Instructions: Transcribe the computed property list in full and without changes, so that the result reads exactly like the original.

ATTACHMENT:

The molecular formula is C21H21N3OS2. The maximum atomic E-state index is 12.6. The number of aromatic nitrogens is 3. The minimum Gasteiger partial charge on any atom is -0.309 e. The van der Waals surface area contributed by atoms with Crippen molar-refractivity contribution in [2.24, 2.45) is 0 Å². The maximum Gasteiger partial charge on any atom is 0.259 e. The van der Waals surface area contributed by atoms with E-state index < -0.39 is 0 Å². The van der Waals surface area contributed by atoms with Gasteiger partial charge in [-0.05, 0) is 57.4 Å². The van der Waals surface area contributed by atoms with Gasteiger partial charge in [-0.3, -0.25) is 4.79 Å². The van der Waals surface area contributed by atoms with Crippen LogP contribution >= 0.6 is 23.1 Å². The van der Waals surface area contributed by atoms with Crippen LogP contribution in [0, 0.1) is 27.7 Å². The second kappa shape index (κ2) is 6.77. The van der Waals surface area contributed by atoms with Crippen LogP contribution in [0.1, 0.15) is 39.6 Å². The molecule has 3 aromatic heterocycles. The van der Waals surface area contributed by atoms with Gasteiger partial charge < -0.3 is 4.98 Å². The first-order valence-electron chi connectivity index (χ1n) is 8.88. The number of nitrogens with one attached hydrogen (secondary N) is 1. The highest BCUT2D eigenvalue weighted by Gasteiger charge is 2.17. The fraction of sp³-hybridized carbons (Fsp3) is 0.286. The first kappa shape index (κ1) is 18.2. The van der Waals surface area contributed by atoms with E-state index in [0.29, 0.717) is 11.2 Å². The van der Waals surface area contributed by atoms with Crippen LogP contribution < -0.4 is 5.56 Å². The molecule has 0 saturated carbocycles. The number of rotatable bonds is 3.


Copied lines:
The molecular formula is C21H21N3OS2. The maximum atomic E-state index is 12.6. The number of aromatic nitrogens is 3. The minimum Gasteiger partial charge on any atom is -0.309 e. The van der Waals surface area contributed by atoms with Crippen molar-refractivity contribution in [2.24, 2.45) is 0 Å². The maximum Gasteiger partial charge on any atom is 0.259 e. The van der Waals surface area contributed by atoms with E-state index < -0.39 is 0 Å². The van der Waals surface area contributed by atoms with Gasteiger partial charge in [-0.05, 0) is 57.4 Å². The van der Waals surface area contributed by atoms with Gasteiger partial charge in [-0.3, -0.25) is 4.79 Å². The van der Waals surface area contributed by atoms with Crippen LogP contribution >= 0.6 is 23.1 Å². The van der Waals surface area contributed by atoms with Crippen LogP contribution in [0, 0.1) is 27.7 Å². The second kappa shape index (κ2) is 6.77. The van der Waals surface area contributed by atoms with Crippen LogP contribution in [0.1, 0.15) is 39.6 Å². The molecule has 3 aromatic heterocycles. The van der Waals surface area contributed by atoms with Gasteiger partial charge < -0.3 is 4.98 Å². The first-order valence-electron chi connectivity index (χ1n) is 8.88. The number of nitrogens with one attached hydrogen (secondary N) is 1. The highest BCUT2D eigenvalue weighted by Gasteiger charge is 2.17. The fraction of sp³-hybridized carbons (Fsp3) is 0.286. The first kappa shape index (κ1) is 18.2. The van der Waals surface area contributed by atoms with E-state index in [0.29, 0.717) is 11.2 Å². The van der Waals surface area contributed by atoms with Crippen LogP contribution < -0.4 is 5.56 Å². The molecule has 0 saturated carbocycles. The number of rotatable bonds is 3.